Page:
Life In a Tin Can

Life In a Tin Can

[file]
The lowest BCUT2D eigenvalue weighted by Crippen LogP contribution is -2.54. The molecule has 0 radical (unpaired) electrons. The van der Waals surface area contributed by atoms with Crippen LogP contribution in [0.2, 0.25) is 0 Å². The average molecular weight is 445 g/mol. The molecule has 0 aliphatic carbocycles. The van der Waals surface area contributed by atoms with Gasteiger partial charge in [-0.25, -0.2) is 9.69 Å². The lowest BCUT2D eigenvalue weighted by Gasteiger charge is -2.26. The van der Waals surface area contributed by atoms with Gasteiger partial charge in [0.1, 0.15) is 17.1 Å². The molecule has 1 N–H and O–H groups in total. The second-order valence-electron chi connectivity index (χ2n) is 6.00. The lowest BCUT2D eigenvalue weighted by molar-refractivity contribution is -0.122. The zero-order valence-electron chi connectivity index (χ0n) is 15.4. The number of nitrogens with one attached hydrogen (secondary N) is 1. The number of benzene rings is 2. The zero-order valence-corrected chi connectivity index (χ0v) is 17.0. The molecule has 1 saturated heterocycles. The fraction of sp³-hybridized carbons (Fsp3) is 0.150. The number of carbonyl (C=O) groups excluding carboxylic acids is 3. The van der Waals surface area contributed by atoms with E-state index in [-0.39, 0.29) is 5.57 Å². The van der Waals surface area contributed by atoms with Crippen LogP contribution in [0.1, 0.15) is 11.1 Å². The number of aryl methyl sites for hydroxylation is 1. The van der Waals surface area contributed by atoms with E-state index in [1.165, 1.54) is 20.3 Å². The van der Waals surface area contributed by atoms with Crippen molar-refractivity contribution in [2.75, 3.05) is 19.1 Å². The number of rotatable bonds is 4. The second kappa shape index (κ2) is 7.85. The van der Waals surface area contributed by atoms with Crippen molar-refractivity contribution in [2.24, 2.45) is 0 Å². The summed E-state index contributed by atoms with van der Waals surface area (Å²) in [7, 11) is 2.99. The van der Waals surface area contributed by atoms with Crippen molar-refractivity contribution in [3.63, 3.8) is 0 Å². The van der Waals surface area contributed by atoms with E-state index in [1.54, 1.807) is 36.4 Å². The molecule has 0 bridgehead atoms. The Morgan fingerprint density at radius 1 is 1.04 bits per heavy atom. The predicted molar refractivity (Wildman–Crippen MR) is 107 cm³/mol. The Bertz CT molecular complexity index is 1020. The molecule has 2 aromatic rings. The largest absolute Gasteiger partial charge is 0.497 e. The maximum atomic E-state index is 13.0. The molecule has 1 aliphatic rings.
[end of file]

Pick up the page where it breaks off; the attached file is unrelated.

The Bee Gees were in transition for this 1973 album; they’d just relocated from the U.K. to L.A. and signed to a new L.A.-based label, RSO. The leadoff tune, “I Saw a New Morning,” is absolutely majestic, its weighty theme of escape rising on strings and harmonies to cathedral-like levels. The gentle “South Dakota Morning,” with its faraway harmonica, acoustic guitars, and McCartney-esque bassline, is as perfect a blend of country and melancholy power pop as you’ll ever hear. Then that sadness is equaled on “Living in Chicago.” “Come Home Johnny Bridle” blends pedal steel, piano, and acoustic guitars to tell a story of a murderous kid returning home. The finale, “Method to My Madness,” foreshadows some Bee Gees ballads to come, but it's still shrouded in the baroque-ish, melodramatic sensibilities the band honed in the '60s. For The Bee Gees, the ’70s didn’t really start until their 1974 album Mr. Natural. This relatively poor-selling album shows that an obscure early-’70s Bee Gees effort can have all the harmonic beauty and undercurrents of sadness and optimism of their very best work.

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